National Network of Interdisciplinary Electronic Paramagnetic Resonance (Renard)

This research infrastructure is based on a technique related to NMR. It networks the advanced electronic paramagnetic resonance equipment (imaging, pulsed EPR, etc.) of French laboratories and the expert teams in this technique to accommodate users. The research carried out within the IR allows the study of complex systems (materials, environments, biomolecular systems, rocks and natural environments etc.) in the fields of energy, environment, life, health, ICTs, but also cultural heritage. The IR platforms demonstrate academic openness, but have also forged links with industrial companies such as Total, Hutchinson, Sanofi, l’Oréal. They also maintain collaborative projects with the Cnes and IRSN.

National FT-ICR Very High Field Mass Spectrometry Network (FT-ICR)

The high magnetic fields generated by the available instruments allow users to measure molecular masses at extremely high resolution. Due to this IR, users can study complex mixtures, for example in the fields of fuel, environment metabolomics or molecular imaging. But in addition they can study rare or unique samples, such as cultural heritage materials. The IR sites have established industrial collaborations with companies such as Total, EDF, Véolia, Sanofi, etc. Furthermore, the IR is involved in regional projects such as the Verbilor project (Energy development in a high-temperature biomass reactor in Lorraine) in Metz or the iInstitute of energy transition IfmasFMAS (French Institute of agro-sourced materials) in Lille. Two IR sites are at the origin of the creation of a European network of mass spectrometry platforms modelled on the French system and steered by France.

ChemBioFrance, for the discovery of bioactive molecules


The ChemBioFrance research infrastructure offers modern technologies for the discovery of biologically active molecules to understand the living, cure rare or emerging pathologies, target resistance phenomena and address the question of the quality of life throughout one's existence.

ChemBioFrance relies on four structures to support its services: 

  • The national chemical library, a set of more than 70,000 molecules and 15,000 natural extracts, constituted by public laboratories and certified iso 9001 for the "made to measure" management and distribution of molecules to the users.
  • A chemoinformatics network distributed on 6 sites (Strasbourg, Nice, Marseille, Montpellier, Orléans, Paris), spécialized in i) modelling of chemical molecules and their physical and biological properties, and ii) virtual screening.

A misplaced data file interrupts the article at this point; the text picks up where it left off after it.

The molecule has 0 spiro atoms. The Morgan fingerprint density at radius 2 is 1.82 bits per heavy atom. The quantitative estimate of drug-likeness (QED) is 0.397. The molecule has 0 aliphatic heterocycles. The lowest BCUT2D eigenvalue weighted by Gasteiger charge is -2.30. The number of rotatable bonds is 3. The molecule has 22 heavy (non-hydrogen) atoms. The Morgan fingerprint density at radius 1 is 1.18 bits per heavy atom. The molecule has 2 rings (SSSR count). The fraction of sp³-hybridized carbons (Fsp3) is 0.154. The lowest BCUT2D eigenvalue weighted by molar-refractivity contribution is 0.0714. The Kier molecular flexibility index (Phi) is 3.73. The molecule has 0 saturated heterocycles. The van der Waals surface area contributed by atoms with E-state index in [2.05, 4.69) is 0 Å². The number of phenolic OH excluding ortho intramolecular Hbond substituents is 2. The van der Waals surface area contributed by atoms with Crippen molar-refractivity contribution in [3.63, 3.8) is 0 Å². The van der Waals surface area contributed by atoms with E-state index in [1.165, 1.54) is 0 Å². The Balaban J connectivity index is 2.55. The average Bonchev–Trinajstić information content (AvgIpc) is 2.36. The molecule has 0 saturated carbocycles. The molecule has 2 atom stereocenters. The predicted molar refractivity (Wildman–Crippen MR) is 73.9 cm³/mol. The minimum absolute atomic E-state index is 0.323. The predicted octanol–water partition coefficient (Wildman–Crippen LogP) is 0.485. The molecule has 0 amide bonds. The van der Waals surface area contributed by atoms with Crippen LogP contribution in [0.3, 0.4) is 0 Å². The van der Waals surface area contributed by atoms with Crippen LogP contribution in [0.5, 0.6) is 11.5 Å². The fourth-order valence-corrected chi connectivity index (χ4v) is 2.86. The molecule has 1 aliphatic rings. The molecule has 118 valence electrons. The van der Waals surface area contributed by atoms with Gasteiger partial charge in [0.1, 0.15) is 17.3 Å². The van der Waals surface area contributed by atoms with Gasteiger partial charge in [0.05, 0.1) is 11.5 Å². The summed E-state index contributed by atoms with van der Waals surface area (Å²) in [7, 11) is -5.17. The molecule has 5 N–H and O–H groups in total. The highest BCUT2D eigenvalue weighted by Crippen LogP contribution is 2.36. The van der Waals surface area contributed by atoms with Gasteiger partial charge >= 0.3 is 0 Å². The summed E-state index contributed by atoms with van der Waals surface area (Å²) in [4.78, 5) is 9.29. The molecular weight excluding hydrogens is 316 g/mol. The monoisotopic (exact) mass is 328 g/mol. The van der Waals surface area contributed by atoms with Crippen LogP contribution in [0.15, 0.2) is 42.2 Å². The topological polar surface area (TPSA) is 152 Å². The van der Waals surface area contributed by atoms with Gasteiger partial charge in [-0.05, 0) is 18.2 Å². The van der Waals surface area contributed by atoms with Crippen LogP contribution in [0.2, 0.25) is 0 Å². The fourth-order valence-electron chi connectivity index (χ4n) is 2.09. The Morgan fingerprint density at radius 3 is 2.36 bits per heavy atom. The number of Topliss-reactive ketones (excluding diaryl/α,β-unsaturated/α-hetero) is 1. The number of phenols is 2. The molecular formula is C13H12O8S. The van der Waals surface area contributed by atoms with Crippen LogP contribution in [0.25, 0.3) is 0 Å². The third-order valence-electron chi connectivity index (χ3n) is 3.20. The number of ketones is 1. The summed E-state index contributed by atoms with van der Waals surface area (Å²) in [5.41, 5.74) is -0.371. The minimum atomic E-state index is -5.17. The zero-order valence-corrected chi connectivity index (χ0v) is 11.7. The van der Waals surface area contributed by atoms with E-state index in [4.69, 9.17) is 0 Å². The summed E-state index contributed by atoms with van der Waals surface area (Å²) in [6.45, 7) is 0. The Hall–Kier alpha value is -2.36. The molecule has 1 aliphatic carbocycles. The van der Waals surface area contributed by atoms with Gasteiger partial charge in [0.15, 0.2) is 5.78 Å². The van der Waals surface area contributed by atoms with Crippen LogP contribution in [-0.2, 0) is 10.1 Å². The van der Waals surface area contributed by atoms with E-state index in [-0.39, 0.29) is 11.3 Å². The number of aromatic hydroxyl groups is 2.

• A network of screening platforms (Strasbourg, Roscoff, Paris, Grenoble, Marseille, Montpellier, Lille) all labelled and capable of covering the set of technologies used in the discovery of bioactive molecules.
  • A network of ADME toxicology platforms (Strasbourg, Lille, Saclay) that carries out studies of absorption, distribution, metabolism/elimination and toxicology of new molecules.

 This set of resources is accessible to researchers in the public and private sectors as either services or collaborations.

The chemists' communities are also major users of the platforms of the network of electronic microscopy and atomic probing (Metsa), steered by the CNRS Institute of Physics, and of the accelerator network for studies of materials under irradiation (Emir) steered by the CNRS National Institute of Nuclear and Particle Physics (IN2P3).

These research infrastructures are closely linked. They provide a continuum of high performance characterisation techniques that are very complimentary to users from a variety of scientific communities: biologists, physicists, chemists, researchers in sciences of the environment, etc.

Open science at CNRS

The international movement for open science, initiated more than 30 years ago, has been growing at an unprecedented rate since the web made it possible on a global scale with reasonable costs. The dissemination of scientific production on the Internet, its identification and its archiving remove the barriers of sustainable access without questioning the protection of personal data, nor the protection of intellectual property. It is about being "open as much as possible, closed as much as necessary". Open science does not only promote a cross-cutting approach to sharing science results. By opening up data, processes, codes, methods or protocols, it also offers a new way of doing science.

The implementation of the CNRS roadmap for open science aims to accelerate the process towards open science through concrete action.

CNRS ethics committee

The CNRS ethics committee (COMETS) is an advisory and independent body whose opinions are public.

The COMETS was created in 1994. It works alongside the CNRS Board of Directors and deals with issues that are referred to the Board of Directors, the Scientific Council or the Director of the CNRS. It also has the possibility of self-referral. Its independence allows it to freely address the ethical scope of major issues involving research.

Missions of the COMETS

The COMETS engages in think-tanks of general ethical questions raised by the practice of research and related to: 1. the social and moral consequences of the development of science and its practical applications, 2. the principles that govern the individual behaviour of researchers and the functioning of the CNRS authoritative bodies, 3. the actual practice of science.

As a result of these thought processes, it is up to the COMETS to formulate recommendations for the definition, justification and application of rules relating to the ethics and deontology of research. The COMETS draws the attention of research and management personnel to the ethical and societal dimensions of any research through its advice and the training actions it conducts or in which it participates. In this way, it aims to clarify the exercise of freedom of research with respect to the duties and responsibilities that these personnel have vis-à-vis the CNRS and more generally society.

COMETS is a body for reflection; it is neither an operational ethics committee responsible for giving accreditation to projects, nor a deontological body dealing with violations of the procedures of scientific integrity. It does not rule on individual cases, whether these be scientific projects or a researcher's violation of ethics.